Guga Grigolia, a psychologist and lecturer at the Georgian National University in Tbilisi, agreed that cultural factors were important in understanding PND.

“Recent studies illustrate that PND is a global phenomenon, but cultural factors vary from country to country,” he explained. “For instance, individualism might be the cultural contributor in western countries, whereas collectivist attitudes to life might be more present in Asian countries.”

Grigolia said that the ideals of a supposedly perfect body also put pressure on women in all societies.

Maia Akhvlediani, a 30-year-old mother of two, said that she had found this expectation particularly stressful.

“I started a diet soon after delivery, as I gained a lot of weight,” she said. “I couldn’t handle it; I opened the refrigerator and literally ate everything. I tried to cut off my curves, even though I knew it was impossible.”

Experts say that Georgia’s public health policy has failed to specifically address PND.

“The state does not recognize PND as an illness with separate, special needs,” said Ana Gvinianidze, executive director of Psycho-Education Georgia, an NGO which supports the integration of people with mental health disorders. Gvianidze argued that the state should take preventative measures including offering screenings and proactively informing women about mental health complications that may follow pregnancy.


Nevertheless, there has been some progress. In December 2018, the Georgian government adopted Decree 693, which increases funds for the state to provide care to people with mental health disorders. Community centers will now offer free consultations with psychiatrists. Tamar Gabunia, Georgia’s deputy minister for the occupied territories, health, and social affairs, said that while her department did not collect statistics specifically about PND, they would be catered for under the new program. Family doctors, gynecologists, and pediatricians are supposed to be provided with guidelines for how to recognize symptoms of PND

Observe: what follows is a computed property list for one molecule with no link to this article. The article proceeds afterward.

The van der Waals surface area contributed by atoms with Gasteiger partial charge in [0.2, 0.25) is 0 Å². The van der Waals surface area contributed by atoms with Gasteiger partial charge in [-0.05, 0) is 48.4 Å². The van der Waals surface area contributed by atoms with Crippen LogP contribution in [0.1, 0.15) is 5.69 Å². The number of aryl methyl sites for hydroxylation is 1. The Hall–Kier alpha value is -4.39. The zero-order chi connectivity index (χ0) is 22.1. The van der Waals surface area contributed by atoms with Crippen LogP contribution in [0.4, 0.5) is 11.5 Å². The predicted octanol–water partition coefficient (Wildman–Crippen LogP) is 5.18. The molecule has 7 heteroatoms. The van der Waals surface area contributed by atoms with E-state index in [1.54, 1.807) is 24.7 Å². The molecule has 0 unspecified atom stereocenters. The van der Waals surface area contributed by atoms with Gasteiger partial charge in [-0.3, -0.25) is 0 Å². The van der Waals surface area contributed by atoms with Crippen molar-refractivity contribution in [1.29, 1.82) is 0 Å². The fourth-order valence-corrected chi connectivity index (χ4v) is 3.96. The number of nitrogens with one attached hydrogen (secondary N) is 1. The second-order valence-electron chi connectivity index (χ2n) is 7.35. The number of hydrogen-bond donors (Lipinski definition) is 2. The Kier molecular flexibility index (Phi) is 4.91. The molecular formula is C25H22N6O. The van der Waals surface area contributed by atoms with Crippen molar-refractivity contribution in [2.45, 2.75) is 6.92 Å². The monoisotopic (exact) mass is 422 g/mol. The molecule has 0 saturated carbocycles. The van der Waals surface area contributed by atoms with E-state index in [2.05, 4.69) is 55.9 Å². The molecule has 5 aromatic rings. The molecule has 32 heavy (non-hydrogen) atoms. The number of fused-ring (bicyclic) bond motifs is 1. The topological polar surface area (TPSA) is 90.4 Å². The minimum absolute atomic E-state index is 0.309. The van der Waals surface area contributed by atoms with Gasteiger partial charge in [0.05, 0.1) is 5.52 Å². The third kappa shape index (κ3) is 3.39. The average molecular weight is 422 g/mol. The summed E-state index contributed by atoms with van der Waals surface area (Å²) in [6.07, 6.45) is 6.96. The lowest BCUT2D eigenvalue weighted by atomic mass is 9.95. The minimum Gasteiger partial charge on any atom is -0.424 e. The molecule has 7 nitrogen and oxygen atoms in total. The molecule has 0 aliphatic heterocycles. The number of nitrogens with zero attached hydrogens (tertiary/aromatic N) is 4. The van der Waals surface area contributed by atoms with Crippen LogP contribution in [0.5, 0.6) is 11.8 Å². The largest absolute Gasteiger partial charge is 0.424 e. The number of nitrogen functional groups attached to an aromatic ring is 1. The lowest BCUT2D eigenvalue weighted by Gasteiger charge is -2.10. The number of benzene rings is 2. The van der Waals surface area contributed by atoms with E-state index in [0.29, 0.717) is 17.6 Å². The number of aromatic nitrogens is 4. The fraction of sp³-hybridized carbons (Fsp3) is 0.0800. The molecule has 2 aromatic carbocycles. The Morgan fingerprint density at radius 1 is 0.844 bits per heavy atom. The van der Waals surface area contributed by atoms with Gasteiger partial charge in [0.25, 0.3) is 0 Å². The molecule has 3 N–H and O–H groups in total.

“Pregnant women and those planning pregnancy shall receive information regarding PND… [But] PND is not separate and is part of an integrated antenatal check. Often, gynecologists and pediatricians evaluate the mothers’ condition and checks the patient’s mental health without verbalization. However, the ministry has no monitoring mechanism to evaluate whether the service is delivered or not,” Gabunia said.

The minister added that while mothers should ideally be informed about PND diagnoses during antenatal consultations, it was a challenge to ensure this in practice. “Doctors know they should communicate this information, but it is difficult to make it obligatory and even harder to monitor the execution of that obligation,” said the minister.

Widespread stigma against discussing the issue remains a major obstacle. All of the women interviewed for this article stressed that they had never spoken about their condition openly nor sought medical assistance.

Grigolia said that the first, crucial step would be to raise public awareness of PND among both men and women.
“I was pretending to be happy, as it was expected from me,” recalled Teona Dalakishvili 30, mother of a baby girl. “But that facade of happiness was actually what destroyed me the most.”



This article was produced as part of the partnership between Chai Khana and Institute for War and Peace Reporting (IWPR).